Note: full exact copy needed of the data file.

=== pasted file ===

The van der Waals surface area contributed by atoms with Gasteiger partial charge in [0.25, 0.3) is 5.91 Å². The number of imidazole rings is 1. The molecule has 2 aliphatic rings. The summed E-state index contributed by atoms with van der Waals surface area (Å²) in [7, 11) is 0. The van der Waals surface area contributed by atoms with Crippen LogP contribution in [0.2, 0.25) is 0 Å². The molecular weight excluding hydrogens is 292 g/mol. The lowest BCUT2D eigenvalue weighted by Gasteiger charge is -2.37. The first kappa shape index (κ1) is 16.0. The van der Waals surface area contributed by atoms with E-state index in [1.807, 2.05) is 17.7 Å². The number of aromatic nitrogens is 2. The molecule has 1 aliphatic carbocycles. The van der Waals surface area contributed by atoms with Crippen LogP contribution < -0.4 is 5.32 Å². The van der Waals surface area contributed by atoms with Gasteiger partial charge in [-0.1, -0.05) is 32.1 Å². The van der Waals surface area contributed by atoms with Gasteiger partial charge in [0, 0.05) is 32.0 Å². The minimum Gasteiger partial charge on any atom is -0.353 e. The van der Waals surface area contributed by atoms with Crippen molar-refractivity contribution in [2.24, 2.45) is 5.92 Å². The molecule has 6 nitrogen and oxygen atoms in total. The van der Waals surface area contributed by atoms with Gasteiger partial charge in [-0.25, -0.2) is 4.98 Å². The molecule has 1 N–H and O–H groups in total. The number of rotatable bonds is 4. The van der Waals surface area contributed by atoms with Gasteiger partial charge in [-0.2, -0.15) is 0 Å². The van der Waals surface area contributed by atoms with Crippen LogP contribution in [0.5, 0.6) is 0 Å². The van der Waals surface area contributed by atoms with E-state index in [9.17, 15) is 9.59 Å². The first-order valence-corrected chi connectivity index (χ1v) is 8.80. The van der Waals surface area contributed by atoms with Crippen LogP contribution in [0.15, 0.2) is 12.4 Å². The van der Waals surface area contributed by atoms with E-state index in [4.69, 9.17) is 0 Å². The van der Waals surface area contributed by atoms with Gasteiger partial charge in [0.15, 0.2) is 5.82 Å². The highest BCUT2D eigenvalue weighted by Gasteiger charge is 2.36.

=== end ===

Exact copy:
The van der Waals surface area contributed by atoms with Gasteiger partial charge in [0.25, 0.3) is 5.91 Å². The number of imidazole rings is 1. The molecule has 2 aliphatic rings. The summed E-state index contributed by atoms with van der Waals surface area (Å²) in [7, 11) is 0. The van der Waals surface area contributed by atoms with Crippen LogP contribution in [0.2, 0.25) is 0 Å². The molecular weight excluding hydrogens is 292 g/mol. The lowest BCUT2D eigenvalue weighted by Gasteiger charge is -2.37. The first kappa shape index (κ1) is 16.0. The van der Waals surface area contributed by atoms with E-state index in [1.807, 2.05) is 17.7 Å². The number of aromatic nitrogens is 2. The molecule has 1 aliphatic carbocycles. The van der Waals surface area contributed by atoms with Crippen LogP contribution < -0.4 is 5.32 Å². The van der Waals surface area contributed by atoms with Gasteiger partial charge in [-0.1, -0.05) is 32.1 Å². The van der Waals surface area contributed by atoms with Gasteiger partial charge in [0, 0.05) is 32.0 Å². The minimum Gasteiger partial charge on any atom is -0.353 e. The van der Waals surface area contributed by atoms with Crippen molar-refractivity contribution in [2.24, 2.45) is 5.92 Å². The molecule has 6 nitrogen and oxygen atoms in total. The van der Waals surface area contributed by atoms with Gasteiger partial charge in [-0.25, -0.2) is 4.98 Å². The molecule has 1 N–H and O–H groups in total. The number of rotatable bonds is 4. The van der Waals surface area contributed by atoms with Gasteiger partial charge in [-0.2, -0.15) is 0 Å². The van der Waals surface area contributed by atoms with Crippen LogP contribution in [0.5, 0.6) is 0 Å². The van der Waals surface area contributed by atoms with E-state index in [9.17, 15) is 9.59 Å². The first-order valence-corrected chi connectivity index (χ1v) is 8.80. The van der Waals surface area contributed by atoms with Crippen LogP contribution in [0.15, 0.2) is 12.4 Å². The van der Waals surface area contributed by atoms with E-state index in [4.69, 9.17) is 0 Å². The van der Waals surface area contributed by atoms with Gasteiger partial charge in [0.15, 0.2) is 5.82 Å². The highest BCUT2D eigenvalue weighted by Gasteiger charge is 2.36.